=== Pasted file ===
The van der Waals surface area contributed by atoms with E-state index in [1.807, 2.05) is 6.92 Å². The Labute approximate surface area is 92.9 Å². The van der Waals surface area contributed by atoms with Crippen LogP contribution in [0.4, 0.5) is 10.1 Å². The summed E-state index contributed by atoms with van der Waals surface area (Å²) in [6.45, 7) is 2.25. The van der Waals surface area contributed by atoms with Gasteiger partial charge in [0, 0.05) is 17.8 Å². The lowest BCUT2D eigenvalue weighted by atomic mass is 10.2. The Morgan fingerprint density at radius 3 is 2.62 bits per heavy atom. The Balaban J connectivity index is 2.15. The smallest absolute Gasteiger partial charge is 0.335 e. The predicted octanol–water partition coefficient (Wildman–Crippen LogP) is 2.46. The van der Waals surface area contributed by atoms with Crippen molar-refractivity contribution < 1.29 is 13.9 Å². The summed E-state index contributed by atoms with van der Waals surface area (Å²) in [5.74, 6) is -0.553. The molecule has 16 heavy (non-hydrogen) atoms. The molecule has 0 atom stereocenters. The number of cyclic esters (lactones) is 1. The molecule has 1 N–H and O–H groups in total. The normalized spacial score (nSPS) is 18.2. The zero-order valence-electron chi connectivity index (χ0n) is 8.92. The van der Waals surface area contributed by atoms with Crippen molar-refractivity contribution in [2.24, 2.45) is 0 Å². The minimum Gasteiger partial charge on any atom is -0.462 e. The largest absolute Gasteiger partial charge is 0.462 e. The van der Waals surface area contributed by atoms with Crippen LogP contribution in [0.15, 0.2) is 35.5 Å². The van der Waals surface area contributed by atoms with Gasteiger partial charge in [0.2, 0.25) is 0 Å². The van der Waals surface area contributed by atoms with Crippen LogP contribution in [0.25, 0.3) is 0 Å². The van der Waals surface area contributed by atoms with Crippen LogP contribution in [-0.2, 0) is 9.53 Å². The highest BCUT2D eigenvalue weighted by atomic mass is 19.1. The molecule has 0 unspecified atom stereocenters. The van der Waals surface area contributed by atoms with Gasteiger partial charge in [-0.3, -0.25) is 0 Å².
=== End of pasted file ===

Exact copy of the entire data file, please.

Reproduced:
The van der Waals surface area contributed by atoms with E-state index in [1.807, 2.05) is 6.92 Å². The Labute approximate surface area is 92.9 Å². The van der Waals surface area contributed by atoms with Crippen LogP contribution in [0.4, 0.5) is 10.1 Å². The summed E-state index contributed by atoms with van der Waals surface area (Å²) in [6.45, 7) is 2.25. The van der Waals surface area contributed by atoms with Gasteiger partial charge in [0, 0.05) is 17.8 Å². The lowest BCUT2D eigenvalue weighted by atomic mass is 10.2. The Morgan fingerprint density at radius 3 is 2.62 bits per heavy atom. The Balaban J connectivity index is 2.15. The smallest absolute Gasteiger partial charge is 0.335 e. The predicted octanol–water partition coefficient (Wildman–Crippen LogP) is 2.46. The van der Waals surface area contributed by atoms with Crippen molar-refractivity contribution < 1.29 is 13.9 Å². The summed E-state index contributed by atoms with van der Waals surface area (Å²) in [5.74, 6) is -0.553. The molecule has 16 heavy (non-hydrogen) atoms. The molecule has 0 atom stereocenters. The number of cyclic esters (lactones) is 1. The molecule has 1 N–H and O–H groups in total. The normalized spacial score (nSPS) is 18.2. The zero-order valence-electron chi connectivity index (χ0n) is 8.92. The van der Waals surface area contributed by atoms with Crippen molar-refractivity contribution in [2.24, 2.45) is 0 Å². The minimum Gasteiger partial charge on any atom is -0.462 e. The largest absolute Gasteiger partial charge is 0.462 e. The van der Waals surface area contributed by atoms with Crippen LogP contribution in [0.15, 0.2) is 35.5 Å². The van der Waals surface area contributed by atoms with Gasteiger partial charge in [0.2, 0.25) is 0 Å². The van der Waals surface area contributed by atoms with Crippen LogP contribution in [0.25, 0.3) is 0 Å². The van der Waals surface area contributed by atoms with Crippen LogP contribution in [-0.2, 0) is 9.53 Å². The highest BCUT2D eigenvalue weighted by atomic mass is 19.1. The molecule has 0 unspecified atom stereocenters. The van der Waals surface area contributed by atoms with Gasteiger partial charge in [-0.3, -0.25) is 0 Å².